Monday :: Jan 9, 2006

Historical Truth

by pessimist

Yet another study has been concluded which indicates that the 2000 Election really did go to President Al Gore.

Lance deHaven-Smith, in his most recent book, The Battle for Florida (University Press of Florida, 2005), looked at the electoral fiasco that is Katherine Harris' historical legacy, and came up with the conclusion that partisanship played a role in the ($)election of King George by the Court Je$ter$ of SCOTUS.

This post is adapted from an interview with deHaven-Smith in the Fall/Winter 2005 Research in Review Magazine, published by Florida State University. Emphases are usually mine.

So, what’s the overarching theme of The Battle for Florida? It essentially says that the people responsible for administering the election had a conflict of interest and that they, in a variety of ways, prevented the recount from being conducted.
One reason there was administrative sabotage of the recount was because a number of steps had already been taken to try to lock in the Republican control of Florida in the face of these demographics that are running in the other direction.
[T]he Republicans are on the losing side of a huge demographic trend in [Florida]: an increasing minority population. And they know this — it’s not a secret.
One of the things I found that hadn’t been reported anywhere is, if you look at where those votes occurred, they were in predominantly black precincts. And (when you look at) the history of black voting in Florida, these are people that have been disenfranchised, intimidated. In the history of the early 20th century, black votes would be thrown out on technicalities, like they would use an X instead of a check mark.

I would have loved to have seen the white precinct ballots.

There were 175,000 votes overall that were so-called “spoiled ballots.” About two-thirds of the spoiled ballots were over-votes; many or most of them would have been write-in over-votes, where people had punched AND written in a candidate’s name.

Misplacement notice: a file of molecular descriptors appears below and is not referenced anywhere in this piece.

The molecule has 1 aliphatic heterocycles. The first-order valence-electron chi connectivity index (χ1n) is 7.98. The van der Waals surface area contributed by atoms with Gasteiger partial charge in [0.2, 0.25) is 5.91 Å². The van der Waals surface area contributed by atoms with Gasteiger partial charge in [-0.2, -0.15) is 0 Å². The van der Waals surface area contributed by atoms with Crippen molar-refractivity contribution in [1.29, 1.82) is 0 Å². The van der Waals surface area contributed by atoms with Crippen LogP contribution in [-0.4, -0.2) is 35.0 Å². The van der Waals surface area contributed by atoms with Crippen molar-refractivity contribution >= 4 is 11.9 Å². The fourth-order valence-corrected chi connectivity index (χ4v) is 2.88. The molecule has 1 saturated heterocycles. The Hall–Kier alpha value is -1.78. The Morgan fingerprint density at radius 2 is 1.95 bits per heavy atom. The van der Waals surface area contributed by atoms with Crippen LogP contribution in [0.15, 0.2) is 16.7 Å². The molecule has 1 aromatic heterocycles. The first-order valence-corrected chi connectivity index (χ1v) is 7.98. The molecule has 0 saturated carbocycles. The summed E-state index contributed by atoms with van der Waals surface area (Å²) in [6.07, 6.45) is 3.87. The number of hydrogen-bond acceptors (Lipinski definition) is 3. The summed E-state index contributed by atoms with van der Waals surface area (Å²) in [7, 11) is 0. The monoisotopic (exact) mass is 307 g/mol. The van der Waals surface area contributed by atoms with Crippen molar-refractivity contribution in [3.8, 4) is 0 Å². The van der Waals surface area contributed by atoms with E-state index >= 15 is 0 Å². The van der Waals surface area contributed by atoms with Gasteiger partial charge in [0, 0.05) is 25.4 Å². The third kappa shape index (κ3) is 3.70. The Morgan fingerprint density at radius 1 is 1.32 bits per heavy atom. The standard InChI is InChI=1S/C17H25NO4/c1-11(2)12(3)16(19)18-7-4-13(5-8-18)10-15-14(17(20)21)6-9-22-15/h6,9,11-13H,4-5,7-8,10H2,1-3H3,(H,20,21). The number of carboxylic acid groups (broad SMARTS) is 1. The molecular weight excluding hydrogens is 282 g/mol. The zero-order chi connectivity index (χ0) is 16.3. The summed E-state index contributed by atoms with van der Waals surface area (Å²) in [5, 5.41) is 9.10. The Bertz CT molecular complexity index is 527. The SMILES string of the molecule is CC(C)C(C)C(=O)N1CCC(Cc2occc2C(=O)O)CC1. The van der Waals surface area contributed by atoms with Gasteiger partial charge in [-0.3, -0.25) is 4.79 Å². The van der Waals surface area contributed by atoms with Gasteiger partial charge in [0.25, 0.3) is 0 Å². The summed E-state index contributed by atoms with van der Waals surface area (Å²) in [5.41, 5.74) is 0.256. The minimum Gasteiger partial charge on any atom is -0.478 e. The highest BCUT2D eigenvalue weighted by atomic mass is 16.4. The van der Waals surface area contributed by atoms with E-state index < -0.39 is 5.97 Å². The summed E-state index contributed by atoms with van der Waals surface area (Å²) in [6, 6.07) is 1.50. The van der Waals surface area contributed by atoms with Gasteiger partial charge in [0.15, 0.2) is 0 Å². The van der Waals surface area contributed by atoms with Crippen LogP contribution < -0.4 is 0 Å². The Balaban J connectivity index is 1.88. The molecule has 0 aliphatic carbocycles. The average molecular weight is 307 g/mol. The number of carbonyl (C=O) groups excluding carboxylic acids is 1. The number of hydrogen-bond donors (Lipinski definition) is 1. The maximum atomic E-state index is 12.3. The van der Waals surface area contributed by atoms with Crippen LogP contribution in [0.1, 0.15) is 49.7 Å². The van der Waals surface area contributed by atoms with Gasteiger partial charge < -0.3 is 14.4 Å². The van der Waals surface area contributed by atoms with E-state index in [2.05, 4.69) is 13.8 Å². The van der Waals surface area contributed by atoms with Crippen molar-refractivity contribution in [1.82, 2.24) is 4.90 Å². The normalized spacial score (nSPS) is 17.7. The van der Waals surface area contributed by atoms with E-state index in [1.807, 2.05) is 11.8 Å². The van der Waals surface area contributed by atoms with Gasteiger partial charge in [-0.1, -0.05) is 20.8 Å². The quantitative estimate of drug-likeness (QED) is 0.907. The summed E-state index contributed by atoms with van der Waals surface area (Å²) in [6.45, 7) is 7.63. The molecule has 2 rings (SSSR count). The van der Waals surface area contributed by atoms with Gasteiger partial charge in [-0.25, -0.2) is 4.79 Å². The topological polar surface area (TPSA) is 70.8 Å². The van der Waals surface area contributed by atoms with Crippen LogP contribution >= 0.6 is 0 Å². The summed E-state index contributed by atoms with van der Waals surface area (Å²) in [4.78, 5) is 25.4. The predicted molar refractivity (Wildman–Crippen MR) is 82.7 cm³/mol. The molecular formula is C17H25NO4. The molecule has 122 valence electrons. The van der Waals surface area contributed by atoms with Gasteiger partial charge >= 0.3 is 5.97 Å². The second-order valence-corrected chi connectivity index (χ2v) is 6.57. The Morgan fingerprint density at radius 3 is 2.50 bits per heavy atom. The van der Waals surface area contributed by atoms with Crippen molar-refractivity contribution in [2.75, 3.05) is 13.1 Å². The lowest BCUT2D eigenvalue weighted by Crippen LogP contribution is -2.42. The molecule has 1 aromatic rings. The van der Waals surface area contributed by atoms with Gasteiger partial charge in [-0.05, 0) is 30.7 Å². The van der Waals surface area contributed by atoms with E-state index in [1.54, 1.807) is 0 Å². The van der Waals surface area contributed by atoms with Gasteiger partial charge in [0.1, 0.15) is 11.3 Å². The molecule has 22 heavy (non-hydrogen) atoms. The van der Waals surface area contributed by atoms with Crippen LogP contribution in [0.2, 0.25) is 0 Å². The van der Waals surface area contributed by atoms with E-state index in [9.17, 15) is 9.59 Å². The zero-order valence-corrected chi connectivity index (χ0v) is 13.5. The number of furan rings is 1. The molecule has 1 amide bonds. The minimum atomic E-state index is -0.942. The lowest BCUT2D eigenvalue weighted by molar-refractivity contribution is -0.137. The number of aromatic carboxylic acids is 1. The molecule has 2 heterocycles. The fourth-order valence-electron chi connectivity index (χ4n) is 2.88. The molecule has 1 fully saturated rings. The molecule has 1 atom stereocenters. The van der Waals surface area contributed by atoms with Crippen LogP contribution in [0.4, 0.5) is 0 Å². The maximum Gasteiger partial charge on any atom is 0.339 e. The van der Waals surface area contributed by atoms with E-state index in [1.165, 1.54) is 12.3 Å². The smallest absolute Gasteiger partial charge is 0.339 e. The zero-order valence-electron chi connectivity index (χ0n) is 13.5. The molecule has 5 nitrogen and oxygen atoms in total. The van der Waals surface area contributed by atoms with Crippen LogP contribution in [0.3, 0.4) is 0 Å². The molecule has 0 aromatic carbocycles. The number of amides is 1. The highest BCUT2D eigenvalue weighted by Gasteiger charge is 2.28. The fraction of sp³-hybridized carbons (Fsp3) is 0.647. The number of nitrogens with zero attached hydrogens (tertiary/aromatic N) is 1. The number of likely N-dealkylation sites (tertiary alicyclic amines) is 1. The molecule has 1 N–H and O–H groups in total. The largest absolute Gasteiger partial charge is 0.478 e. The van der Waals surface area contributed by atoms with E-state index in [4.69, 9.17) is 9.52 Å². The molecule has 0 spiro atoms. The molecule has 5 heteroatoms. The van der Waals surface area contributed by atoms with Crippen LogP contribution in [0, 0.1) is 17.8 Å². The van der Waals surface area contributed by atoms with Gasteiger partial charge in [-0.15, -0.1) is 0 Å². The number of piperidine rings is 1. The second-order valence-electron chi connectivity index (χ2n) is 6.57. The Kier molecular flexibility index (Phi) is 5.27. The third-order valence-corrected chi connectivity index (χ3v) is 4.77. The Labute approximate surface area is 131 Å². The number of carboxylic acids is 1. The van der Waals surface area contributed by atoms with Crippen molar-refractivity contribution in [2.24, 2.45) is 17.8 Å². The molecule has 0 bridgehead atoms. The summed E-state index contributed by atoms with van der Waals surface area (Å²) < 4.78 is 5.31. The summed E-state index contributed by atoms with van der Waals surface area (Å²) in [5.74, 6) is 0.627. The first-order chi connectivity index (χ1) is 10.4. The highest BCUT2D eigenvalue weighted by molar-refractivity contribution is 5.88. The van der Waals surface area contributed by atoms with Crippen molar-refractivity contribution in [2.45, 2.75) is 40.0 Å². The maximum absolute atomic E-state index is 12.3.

When you see Gore picked AND then Gore written in, there’s not a question in your mind who this person was voting for. But because of the way the vote-counting machines work, this had the opposite effect: the machines threw out their ballots.
When you go through those, they’re unambiguous: Bush got some of those votes, but they were overwhelmingly for Gore. [Y]ou can understand why African Americans would be so careful, checking off Gore’s name on the list of candidates and also writing Gore’s name in the space for write-in votes.
It’s an embarrassing outcome for George Bush because it showed that Gore had gotten more votes.
For example, in an analysis of the 2.7 million votes that had been cast in Florida’s eight largest counties, The Washington Post found that Gore’s name was punched on 46,000 of the over-vote ballots it, while Bush’s name was marked on only 17,000.

Having established the numerical data behind his premise, deHaven-Smith covers the political motivations behind the way the recount process was corrupted:

The aim was from the beginning to stop the recount. Yet if you looked at the law and if you looked at the case law, what Florida had consistently said was if you can count the votes, you must count the votes.
You cannot penalize the voters for mistakes that the administrators make or that the law may make. You really have to give the voters the advantage.